Rowsham on the other hand indicates that it has space for up to twenty houses during the 20 year plan period and that half of these could be affordable homes.

 

The specific desire for affordable housing needs further analysis by the Parish Council in conjunction with appropriate developers to provide a detailed assessment of demand and supply requirements.

 

Adding more houses would exacerbate the traffic and pedestrian problems in the villages with school children being a particular concern. Before more housing can be contemplated, a detailed plan would be required of road improvements necessary to accommodate pedestrians, perhaps involving new access roads and paths, although the visual impact of these schemes must also be taken into account, in particular in the Conservation Areas. In Rowsham, a pedestrian bridge linking the two sides of Rowsham would be desirable, although clearly this would require a more substantial residential development scheme to make this viable.

 

It is important that any housing should be phased gradually from 2011 to 2031 in Wingrave. As development will be based on in-fill sites this is likely to happen naturally. Some affordable housing together with a small number of commercial residential units could be developed in Rowsham over a reasonably short space of time, provided no additional access is provided to the A418. Any other development in Rowsham should be phased over the 20year plan period.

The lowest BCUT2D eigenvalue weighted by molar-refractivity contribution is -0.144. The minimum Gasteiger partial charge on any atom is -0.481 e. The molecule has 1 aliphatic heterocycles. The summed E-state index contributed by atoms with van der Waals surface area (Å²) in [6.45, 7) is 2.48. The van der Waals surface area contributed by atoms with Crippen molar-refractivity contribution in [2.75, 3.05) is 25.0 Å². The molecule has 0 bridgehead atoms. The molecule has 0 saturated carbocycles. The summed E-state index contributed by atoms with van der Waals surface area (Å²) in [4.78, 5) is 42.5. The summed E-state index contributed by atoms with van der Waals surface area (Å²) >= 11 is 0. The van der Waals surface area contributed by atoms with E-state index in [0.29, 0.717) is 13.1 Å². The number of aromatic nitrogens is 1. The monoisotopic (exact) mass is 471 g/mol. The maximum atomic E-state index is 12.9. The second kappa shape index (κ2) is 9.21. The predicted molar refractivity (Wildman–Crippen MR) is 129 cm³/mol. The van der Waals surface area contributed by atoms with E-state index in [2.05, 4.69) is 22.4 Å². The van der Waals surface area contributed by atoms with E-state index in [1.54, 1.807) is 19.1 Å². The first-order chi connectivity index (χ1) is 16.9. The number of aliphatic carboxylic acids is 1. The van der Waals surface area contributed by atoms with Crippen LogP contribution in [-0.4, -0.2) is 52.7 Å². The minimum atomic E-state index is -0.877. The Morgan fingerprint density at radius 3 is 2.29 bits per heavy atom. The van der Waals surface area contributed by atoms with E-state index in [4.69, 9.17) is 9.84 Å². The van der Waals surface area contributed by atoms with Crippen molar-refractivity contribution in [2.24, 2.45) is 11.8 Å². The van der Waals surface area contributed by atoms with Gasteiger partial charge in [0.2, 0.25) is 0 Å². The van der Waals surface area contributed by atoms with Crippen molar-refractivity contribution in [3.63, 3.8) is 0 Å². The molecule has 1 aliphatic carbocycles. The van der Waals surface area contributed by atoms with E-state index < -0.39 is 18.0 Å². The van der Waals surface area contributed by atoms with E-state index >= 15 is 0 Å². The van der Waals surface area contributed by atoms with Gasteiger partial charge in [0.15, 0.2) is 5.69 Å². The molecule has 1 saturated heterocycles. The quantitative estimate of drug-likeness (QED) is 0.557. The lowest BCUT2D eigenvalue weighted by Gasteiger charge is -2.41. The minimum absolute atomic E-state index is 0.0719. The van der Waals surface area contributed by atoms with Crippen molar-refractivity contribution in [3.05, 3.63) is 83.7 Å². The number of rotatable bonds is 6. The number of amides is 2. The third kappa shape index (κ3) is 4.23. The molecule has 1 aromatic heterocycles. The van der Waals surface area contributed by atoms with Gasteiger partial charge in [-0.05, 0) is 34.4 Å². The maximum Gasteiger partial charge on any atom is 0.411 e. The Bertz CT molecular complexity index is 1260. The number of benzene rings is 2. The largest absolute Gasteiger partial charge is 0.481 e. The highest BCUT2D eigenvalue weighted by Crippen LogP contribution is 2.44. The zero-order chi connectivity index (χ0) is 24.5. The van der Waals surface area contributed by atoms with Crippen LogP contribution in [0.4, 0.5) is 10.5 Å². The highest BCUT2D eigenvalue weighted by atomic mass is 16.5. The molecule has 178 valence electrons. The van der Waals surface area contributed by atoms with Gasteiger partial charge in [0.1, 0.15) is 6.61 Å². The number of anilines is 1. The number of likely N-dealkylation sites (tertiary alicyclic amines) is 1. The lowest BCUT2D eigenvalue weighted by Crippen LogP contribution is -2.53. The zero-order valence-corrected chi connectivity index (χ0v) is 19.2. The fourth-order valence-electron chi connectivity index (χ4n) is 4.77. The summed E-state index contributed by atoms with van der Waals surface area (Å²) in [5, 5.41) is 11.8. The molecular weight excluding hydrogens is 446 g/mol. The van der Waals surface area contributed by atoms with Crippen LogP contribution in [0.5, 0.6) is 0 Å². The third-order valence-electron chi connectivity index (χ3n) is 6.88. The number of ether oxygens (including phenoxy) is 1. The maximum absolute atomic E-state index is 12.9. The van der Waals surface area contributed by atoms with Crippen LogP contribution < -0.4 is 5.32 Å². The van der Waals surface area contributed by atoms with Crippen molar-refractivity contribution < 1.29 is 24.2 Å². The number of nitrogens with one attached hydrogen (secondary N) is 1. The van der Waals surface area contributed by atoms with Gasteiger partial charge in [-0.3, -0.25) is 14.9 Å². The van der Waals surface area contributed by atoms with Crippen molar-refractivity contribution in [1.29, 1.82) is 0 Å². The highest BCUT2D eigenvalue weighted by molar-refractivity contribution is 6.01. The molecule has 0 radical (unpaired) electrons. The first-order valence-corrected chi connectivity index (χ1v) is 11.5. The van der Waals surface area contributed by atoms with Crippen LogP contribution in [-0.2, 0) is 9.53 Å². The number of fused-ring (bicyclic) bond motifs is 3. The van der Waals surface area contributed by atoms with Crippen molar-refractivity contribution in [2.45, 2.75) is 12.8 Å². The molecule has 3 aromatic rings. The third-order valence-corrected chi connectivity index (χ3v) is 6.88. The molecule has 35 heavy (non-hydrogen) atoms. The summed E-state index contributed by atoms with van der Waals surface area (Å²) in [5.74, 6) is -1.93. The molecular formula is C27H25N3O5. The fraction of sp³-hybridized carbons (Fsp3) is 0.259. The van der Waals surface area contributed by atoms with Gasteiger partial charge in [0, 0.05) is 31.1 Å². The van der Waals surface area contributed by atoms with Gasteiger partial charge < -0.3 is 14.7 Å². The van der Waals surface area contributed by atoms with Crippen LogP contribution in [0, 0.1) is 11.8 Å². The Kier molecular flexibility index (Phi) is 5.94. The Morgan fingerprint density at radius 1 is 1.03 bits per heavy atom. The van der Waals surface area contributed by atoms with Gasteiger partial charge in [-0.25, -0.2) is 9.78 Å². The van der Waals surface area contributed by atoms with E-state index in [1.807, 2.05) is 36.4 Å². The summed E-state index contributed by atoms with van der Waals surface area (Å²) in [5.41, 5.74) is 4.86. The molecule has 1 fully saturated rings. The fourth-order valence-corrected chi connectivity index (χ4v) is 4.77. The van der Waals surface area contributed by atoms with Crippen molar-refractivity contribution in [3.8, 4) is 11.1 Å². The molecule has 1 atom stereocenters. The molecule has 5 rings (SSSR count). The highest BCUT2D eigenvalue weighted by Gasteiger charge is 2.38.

Any development in either village must be accompanied by an environmental assessment report, a traffic impact assessment, and a utilities report and must provide evidence that further strain on pedestrians, road congestion, utilities, village amenities and the environment will not occur or that suitable mitigating actions will be taken.

 

2.4 During the Community Plan process it became evident that the proposed AVDC Plan would not ensure appropriate, balanced, development in line with the wishes of the Parishioners. Further with the withdrawal of the Vale of Aylesbury Plan in early 2014 resulted in even more concern, as this meant that AVDC would have to substantially increase the number of homes in its District.